Mexico's bishops expressed "closeness" with the affected populations and urged generosity after a monster Category 5 hurricane tore through Acapulco, leaving 27 dead and four people disappeared.
Cáritas México, meanwhile, mobilized a response to Hurricane Otis, which battered Acapulco around midnight Oct. 25 as the strongest hurricane to ever hit Mexico's Pacific Coast, according to the National Hurricane Center, causing widespread property damage and flooding, while leaving the tourist destination incommunicado.
Dioceses in Mexico have established collection centers to help the homeless amid widespread devastation.
"We are aware of the pain and anguish that overwhelms thousands of families who have lost their homes, property and livelihoods in these disaster areas. Many localities suffered serious damage to infrastructure, and found themselves prevented from accessing essential services," the Mexican bishops' conference said in an Oct. 25 statement.
"In these difficult times, we call for unity and fraternity among Mexicans. We urge the provision of generous assistance for those affected, especially the poorest and most vulnerable. May no one remain indifferent to the suffering of others," the statement continued.
"Spiritual and material accompaniment will be provided by dioceses and parishes to the fullest extent of our means. You are not alone, count on our prayers and the divine providence that never abandons us."
Such was the devastation of Hurricane Otis that Mexican authorities had little time to prepare, according to President Andrés Manuel López Obrador, who said throughout the day that he had little information on the situation in Acapulco. The government updated the death toll Oct. 26 at the president's daily press conference.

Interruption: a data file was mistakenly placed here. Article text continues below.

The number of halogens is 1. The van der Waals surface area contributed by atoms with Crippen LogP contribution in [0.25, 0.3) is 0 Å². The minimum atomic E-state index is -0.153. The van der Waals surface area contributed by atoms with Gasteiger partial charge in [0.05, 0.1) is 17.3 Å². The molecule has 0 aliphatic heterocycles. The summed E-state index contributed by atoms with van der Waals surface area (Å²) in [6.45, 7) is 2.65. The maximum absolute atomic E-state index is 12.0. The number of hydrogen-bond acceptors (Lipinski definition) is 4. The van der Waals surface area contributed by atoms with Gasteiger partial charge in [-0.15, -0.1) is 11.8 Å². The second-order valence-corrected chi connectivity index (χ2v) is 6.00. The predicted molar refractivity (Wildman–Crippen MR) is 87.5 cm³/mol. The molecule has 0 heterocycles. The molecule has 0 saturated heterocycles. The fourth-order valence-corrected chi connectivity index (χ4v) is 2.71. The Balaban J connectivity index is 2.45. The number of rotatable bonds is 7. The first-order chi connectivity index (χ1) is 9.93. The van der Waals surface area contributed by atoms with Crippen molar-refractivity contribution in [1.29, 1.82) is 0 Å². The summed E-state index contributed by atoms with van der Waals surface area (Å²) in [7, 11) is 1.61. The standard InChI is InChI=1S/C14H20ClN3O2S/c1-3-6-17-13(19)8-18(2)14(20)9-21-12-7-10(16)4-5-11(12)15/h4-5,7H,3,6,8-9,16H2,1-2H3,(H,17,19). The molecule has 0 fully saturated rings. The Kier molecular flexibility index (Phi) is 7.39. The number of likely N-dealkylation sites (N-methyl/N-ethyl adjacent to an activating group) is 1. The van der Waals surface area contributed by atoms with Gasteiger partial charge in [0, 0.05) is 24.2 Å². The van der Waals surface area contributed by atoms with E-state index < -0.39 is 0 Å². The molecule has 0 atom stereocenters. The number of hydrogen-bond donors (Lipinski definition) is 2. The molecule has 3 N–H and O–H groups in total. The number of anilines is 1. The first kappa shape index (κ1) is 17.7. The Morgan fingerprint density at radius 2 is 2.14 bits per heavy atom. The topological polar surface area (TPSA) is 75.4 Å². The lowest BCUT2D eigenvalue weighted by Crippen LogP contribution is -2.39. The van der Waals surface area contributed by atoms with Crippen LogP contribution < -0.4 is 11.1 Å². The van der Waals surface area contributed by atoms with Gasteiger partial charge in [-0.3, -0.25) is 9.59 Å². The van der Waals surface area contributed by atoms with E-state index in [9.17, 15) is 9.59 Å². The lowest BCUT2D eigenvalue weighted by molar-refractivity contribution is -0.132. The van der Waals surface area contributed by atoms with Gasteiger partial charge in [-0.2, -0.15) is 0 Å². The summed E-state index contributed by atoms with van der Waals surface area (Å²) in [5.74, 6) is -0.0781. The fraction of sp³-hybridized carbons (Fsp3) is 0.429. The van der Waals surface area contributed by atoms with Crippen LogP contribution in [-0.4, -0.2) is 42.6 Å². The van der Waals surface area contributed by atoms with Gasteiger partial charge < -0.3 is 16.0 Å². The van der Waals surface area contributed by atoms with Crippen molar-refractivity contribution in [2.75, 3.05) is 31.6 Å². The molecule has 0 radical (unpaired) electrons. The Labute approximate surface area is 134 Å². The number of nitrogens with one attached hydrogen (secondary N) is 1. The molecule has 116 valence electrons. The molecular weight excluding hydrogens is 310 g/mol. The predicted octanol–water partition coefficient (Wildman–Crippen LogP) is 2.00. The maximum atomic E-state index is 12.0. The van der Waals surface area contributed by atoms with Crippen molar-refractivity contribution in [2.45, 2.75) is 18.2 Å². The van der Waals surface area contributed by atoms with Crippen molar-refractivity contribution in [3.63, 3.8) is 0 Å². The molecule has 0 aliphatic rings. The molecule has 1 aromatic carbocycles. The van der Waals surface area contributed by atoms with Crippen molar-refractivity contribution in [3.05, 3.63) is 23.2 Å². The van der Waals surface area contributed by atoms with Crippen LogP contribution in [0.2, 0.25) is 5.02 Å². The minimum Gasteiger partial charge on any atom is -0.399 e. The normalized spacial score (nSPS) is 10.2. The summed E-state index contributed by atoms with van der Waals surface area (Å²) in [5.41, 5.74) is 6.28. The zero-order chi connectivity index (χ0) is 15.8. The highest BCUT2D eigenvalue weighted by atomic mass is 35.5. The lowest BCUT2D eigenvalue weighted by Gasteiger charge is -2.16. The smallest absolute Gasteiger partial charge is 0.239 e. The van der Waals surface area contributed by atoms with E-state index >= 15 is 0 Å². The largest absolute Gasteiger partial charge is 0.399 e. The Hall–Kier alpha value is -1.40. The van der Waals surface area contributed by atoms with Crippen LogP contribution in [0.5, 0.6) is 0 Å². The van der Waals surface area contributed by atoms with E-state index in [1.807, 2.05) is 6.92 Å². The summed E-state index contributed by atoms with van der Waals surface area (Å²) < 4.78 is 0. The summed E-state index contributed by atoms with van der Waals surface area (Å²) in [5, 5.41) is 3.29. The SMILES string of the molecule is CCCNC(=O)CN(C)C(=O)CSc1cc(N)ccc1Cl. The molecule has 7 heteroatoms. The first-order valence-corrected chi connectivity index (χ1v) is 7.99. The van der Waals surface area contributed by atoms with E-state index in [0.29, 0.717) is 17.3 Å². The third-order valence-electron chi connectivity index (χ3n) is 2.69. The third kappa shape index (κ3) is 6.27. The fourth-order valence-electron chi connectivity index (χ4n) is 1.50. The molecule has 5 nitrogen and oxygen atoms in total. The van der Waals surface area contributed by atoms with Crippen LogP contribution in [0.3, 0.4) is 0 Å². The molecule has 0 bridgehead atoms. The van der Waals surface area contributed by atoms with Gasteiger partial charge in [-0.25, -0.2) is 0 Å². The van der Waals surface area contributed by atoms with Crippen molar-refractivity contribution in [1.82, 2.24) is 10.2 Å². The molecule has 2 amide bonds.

The National Hurricane Center said at 10 p.m. on Oct. 24 that Hurricane Otis had explosively intensified by 95 mph during the past 24 hours.
Media arriving later in the day documented hotels and buildings badly damaged by winds of 165 mph, along with downed trees and entire parts of the city of 1 million residents underwater. The Guerrero state government estimated 80% of the city's hotels were damaged.
The president tried reaching Acapulco, 235 miles south of Mexico City, overland, but his vehicle was impeded by mudslides and later got stuck in the mud. Mexico's electrical utility said 58 power line towers were toppled in the storm.
Press photos showed people looting grocery stores; journalists reported little presence of law enforcement or soldiers — with the latter famed in Mexico for responding rapidly to natural disasters.
The storm's devastation deepened the misery afflicting Acapulco in recent decades. Set on a picturesque bay with golden-sand beaches, Acapulco once glittered as the granddaddy of Mexican tourist destinations, but has been beset by neglect and drug cartel violence as visitors flock to other destinations such as Cancún.
Some observers in Mexico criticized the president for failing to prioritize disaster readiness.
López Obrador eliminated a series of public trusts — alleging unproven corruption claims — used for responding to events such as storms and earthquakes in 2020, arguing the money would be spent on the COVID pandemic response.
Journalist Juan Ortiz, who covers Congress, said via X that Finance Ministry documents show money from the disaster relief trust was spent on the construction of a tourist train circling the Yucatán Peninsula — a mega project the president has prioritized.